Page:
Leading for Employee Engagement

By James Hampton, Head of Development and Engagement, Seasalt Limited

James Hampton, Head of Development and Engagement, Seasalt Limited

It has been widely documented that, in work, people leave their manager or leader and not the business. There have also been a number of studies; Gallup and Google’s project oxygen are just two, indicating how crucial a manager can be to creating positive working climates in their teams that contribute to a positive culture. For some reason, leadership remains a hot topic and many businesses still struggle create development opportunities for success. So what is the recipe for success for our leaders and what skills are necessary to enable them to create a climate that breads engaged employees and the climate for them to drive performance.

Promote Leaders

In life, everyone leads. A large part of leadership is about influence and every one of us has that human ability. In work it is the chosen ones that lead. Those promoted in hierarchies, for their operational skills and abilities to get things done are often the ones promoted into positions of leadership, if they want it or not. In a lot of cases this is successful and the new leader goes on to flourish in their role. Some, however, do not. It’s these people that are always being developed or sent on courses. It’s not necessarily nature or nurture either, as I said all of us can lead. What is in question is do all of want to. If your aim is the ensure you have supportive leaders that guide and develop their teams then promote your best leaders and leave your best operators on the operations.

Develop for emotional intelligence

Ego’s are a funny thing. We all have one, some know their ego’s intimately and others have no idea how much theirs is in control of their behaviour. Leaders are often told, you have to be like this person or, in this situation you should use this leadership style. This is leadership development mistake number one. If you take the statement from above, in life everyone leads, then what is clear is that leading others is human, so why would you be someone or something else? In order to create human experiences at work the most important thing for a leader to be, is themselves. So, providing you are promoting people already motivated to develop others, the next step is to help them become more aware of their ego, how it drives their attitudes, feeling and behaviours on a daily basis and how those same attitudes, feelings and behaviours impact and influence the people they lead. It also helps them to be more resilient and energised. Nobody wants to work for a stressed out control freak, micromanaging the life out of them.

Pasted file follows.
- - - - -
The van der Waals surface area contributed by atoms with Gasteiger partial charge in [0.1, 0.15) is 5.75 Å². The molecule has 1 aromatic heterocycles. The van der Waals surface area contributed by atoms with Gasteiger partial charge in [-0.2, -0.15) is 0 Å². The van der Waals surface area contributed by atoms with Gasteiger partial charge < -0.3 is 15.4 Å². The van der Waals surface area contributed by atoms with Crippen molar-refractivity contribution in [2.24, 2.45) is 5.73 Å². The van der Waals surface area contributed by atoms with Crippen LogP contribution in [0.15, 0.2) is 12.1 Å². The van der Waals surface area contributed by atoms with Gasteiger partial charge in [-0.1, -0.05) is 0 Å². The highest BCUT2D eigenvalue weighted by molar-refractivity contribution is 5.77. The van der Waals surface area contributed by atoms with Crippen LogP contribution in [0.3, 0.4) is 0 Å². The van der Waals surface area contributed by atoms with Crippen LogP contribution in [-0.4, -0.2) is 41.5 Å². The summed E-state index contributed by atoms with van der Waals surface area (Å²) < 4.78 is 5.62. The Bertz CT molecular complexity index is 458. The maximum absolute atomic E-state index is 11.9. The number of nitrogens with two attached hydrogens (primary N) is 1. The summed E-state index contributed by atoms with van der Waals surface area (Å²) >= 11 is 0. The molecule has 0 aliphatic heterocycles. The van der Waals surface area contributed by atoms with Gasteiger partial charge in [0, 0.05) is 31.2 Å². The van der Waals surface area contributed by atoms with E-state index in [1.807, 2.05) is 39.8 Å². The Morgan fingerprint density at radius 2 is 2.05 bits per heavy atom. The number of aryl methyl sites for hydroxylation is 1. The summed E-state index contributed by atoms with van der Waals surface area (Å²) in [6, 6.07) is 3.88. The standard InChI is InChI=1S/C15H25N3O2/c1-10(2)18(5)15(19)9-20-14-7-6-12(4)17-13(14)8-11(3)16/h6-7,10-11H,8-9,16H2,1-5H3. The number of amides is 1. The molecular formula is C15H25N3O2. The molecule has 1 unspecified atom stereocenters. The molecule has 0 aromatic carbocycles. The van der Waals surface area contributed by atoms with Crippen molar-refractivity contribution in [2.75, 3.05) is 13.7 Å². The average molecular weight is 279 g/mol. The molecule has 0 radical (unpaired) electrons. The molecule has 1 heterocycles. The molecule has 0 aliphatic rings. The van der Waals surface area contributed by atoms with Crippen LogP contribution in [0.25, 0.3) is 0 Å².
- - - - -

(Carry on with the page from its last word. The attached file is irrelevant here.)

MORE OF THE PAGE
Once someone has chosen their leadership path and is learning more about themselves and their teams the most important thing to recognise is, to be really great as a leader, it takes practice. For some reason there is still the lean towards we’ve got to put our leaders through a course. In some cases that might be a starting point, but please don’t stop there. Leadership is a practice and a way of being. It requires opportunities to try, supported by lots of feedback. If you’ve worked on the emotional intelligence early in someone’s career, dealing with that feedback is much easier for them as their ego doesn’t act as a blocker, which enables them to create real actions for learning. This also enables them to create workplaces free of judgement and full of psychological safety, allowing their teams to feel that they can influence decisions and have a voice. This then begins to establish that place for human experiences, where people prosper and where true employee engagement is realised in teams and the whole business.

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